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Re: D-link and LONGDESC (GL type stuff)

From: R. Dolloff <averil@concentric.net>
Date: Fri, 24 Apr 1998 00:02:23 -0500
Message-Id: <3.0.1.32.19980424000223.007f8c10@pop3.concentric.net>
To: w3c-wai-ig@w3.org
Cc: kynn-hwg@idyllmtn.com
Kynn Bartlett wrote:
>For this reason, I will use LONGDESC -- even though no web
>browsers yet use it -- and not use D-links.  I'm all for the
>idea, but I'm very against the D-link method.

RD::
Just to clarify anything I've said which may have been misunderstood by
anyone reading posts to these lists, I do NOT support placing little Ds all
over the place, visibly or otherwise, and for many of the same reasons as
Kynn stated. Further, I am not 100% convinced of the necessity for an
attribute called LONGDESC (or whatever it's ultimately called), _as I now
understand its purpose_. In my opinion, the _word_ "D-Link" can be used in
the same place as any other navigation hyperlink, such as "Home," "About
Our Company," etc...and can be used that way NOW.

An attribute unsupported by browsers and invisible to anyone who does not
read source code, is still subject to misinterpretation (as I so ably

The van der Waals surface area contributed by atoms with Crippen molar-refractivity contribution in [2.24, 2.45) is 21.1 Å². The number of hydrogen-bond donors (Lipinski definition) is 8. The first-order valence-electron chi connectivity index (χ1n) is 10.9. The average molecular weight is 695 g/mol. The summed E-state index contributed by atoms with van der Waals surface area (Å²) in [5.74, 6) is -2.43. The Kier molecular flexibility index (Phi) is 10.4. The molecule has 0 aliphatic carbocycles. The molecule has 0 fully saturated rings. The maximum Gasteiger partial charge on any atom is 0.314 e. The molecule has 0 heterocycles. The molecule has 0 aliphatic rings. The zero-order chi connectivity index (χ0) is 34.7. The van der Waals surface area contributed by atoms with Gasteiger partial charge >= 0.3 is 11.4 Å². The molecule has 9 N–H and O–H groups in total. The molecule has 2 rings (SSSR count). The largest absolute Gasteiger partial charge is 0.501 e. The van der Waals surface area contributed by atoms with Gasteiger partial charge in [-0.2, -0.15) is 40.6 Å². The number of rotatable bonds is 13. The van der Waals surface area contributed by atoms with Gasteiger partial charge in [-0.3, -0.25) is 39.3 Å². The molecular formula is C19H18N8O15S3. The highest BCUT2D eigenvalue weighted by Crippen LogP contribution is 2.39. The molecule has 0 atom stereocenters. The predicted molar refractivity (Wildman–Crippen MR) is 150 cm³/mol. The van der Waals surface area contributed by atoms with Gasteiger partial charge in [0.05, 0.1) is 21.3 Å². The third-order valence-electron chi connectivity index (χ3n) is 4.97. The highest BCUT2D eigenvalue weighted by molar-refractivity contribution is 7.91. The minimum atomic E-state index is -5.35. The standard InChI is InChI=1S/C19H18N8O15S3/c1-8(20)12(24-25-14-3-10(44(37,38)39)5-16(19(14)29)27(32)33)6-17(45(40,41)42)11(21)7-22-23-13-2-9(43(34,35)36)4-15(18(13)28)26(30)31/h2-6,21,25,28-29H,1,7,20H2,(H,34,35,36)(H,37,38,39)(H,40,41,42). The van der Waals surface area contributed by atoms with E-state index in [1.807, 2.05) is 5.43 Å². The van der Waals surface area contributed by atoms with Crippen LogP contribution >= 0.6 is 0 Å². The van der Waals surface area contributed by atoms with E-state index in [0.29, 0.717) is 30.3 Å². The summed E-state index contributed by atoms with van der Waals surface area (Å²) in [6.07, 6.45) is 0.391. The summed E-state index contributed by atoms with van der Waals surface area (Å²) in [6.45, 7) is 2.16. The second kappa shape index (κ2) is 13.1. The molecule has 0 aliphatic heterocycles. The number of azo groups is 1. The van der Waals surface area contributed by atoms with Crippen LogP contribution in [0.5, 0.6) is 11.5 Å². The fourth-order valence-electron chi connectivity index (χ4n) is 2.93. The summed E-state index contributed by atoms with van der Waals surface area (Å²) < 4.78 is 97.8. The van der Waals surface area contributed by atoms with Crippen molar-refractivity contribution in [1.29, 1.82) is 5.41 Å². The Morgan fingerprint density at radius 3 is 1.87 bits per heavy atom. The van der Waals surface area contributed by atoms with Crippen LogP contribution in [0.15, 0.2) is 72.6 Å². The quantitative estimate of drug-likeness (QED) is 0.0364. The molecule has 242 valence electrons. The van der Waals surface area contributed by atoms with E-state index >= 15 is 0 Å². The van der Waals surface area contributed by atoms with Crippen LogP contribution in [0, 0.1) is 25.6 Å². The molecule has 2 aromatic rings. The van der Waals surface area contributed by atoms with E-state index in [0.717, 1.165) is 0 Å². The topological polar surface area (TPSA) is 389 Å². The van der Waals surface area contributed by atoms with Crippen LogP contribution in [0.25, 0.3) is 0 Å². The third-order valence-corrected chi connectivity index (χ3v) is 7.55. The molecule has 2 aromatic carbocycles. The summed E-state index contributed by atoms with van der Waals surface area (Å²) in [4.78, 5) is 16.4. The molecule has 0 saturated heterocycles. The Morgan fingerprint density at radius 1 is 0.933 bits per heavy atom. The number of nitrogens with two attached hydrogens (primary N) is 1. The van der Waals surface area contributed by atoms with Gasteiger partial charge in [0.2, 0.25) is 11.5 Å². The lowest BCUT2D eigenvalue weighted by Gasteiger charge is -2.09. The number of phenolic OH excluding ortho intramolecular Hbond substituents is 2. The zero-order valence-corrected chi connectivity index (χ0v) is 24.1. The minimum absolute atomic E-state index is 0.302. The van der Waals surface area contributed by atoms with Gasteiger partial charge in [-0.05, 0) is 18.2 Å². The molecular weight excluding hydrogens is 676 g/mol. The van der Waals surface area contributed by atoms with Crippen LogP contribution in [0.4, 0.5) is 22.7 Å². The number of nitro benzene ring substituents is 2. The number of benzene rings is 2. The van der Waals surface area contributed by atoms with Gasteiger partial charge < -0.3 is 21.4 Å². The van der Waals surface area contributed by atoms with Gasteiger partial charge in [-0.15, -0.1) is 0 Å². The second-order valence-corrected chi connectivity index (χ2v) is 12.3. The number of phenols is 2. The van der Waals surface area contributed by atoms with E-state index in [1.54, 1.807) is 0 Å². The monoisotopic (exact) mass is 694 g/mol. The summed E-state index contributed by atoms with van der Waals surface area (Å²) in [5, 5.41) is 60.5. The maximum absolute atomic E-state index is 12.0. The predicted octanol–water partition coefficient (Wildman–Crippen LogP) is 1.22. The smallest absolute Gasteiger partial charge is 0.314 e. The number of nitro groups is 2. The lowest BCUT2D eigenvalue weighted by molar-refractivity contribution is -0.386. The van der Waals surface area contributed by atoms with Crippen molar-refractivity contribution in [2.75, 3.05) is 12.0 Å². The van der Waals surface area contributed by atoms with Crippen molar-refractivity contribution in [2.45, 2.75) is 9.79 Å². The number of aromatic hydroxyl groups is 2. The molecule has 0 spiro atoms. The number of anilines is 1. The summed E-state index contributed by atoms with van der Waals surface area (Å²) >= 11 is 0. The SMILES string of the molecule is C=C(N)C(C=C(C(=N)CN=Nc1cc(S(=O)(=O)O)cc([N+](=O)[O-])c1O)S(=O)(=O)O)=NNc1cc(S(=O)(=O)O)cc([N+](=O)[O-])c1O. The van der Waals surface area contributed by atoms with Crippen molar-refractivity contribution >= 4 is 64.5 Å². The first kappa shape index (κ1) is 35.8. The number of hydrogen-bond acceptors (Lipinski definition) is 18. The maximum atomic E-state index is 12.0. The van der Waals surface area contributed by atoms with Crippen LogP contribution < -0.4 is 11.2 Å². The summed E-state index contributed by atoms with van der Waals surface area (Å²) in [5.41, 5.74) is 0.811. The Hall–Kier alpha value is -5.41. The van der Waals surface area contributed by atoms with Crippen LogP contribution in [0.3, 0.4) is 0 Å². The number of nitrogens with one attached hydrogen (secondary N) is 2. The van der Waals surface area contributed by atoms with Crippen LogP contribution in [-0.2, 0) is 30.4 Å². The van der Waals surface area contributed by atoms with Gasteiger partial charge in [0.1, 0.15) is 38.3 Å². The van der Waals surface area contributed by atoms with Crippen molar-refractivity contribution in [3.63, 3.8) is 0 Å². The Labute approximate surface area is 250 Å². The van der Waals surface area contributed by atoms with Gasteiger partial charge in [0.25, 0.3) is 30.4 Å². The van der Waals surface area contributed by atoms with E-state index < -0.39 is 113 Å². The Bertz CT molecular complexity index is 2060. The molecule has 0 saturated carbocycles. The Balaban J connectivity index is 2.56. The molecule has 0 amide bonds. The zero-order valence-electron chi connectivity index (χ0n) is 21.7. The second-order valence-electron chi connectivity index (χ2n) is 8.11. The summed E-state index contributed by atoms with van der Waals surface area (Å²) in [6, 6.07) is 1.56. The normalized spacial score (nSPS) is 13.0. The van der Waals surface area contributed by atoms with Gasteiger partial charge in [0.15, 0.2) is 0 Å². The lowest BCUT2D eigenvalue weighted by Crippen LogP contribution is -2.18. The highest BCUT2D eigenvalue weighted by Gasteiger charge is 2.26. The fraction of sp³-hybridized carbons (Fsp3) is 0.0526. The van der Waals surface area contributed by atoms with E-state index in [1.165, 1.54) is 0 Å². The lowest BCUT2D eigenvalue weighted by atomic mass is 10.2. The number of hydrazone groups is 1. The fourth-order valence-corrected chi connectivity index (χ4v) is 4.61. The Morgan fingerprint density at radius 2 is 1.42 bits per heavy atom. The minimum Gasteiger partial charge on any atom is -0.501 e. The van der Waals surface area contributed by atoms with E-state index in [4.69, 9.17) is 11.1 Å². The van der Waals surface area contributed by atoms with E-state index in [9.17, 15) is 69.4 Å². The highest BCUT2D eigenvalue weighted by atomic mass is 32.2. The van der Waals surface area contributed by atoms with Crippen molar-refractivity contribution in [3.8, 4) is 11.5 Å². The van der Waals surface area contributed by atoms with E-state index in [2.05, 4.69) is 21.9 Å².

demonstrated myself at the beginning of this discussion's thread). A
hyperlink, visible or heard to all, serves both the purpose intended AND
promotes awareness of the need for accessibility. Additionally, it might
possibly provide an extended service (information/training) to web audience
members OR designers who might otherwise turn off "accessibility
configurations" in their browsers. 

Once it's widely supported, maybe. But I'd still like to hear a better
argument than I have to support its implementation.

It should also be pointed out that no matter what methodology is ultimately
considered "universal usage," the proof of the pudding will be in the
descriptions on the description page itself as to whether or not thorough,
therefore equal, translation has been made from inaccessible media to
accessible. For that, there are no mechanical techniques, as the
responsibility rests with the web author's insight and common sense. But
it's good that we start somewhere, eh? <smile>


Ree' Dolloff
Received on Friday, 24 April 1998 01:00:36 GMT

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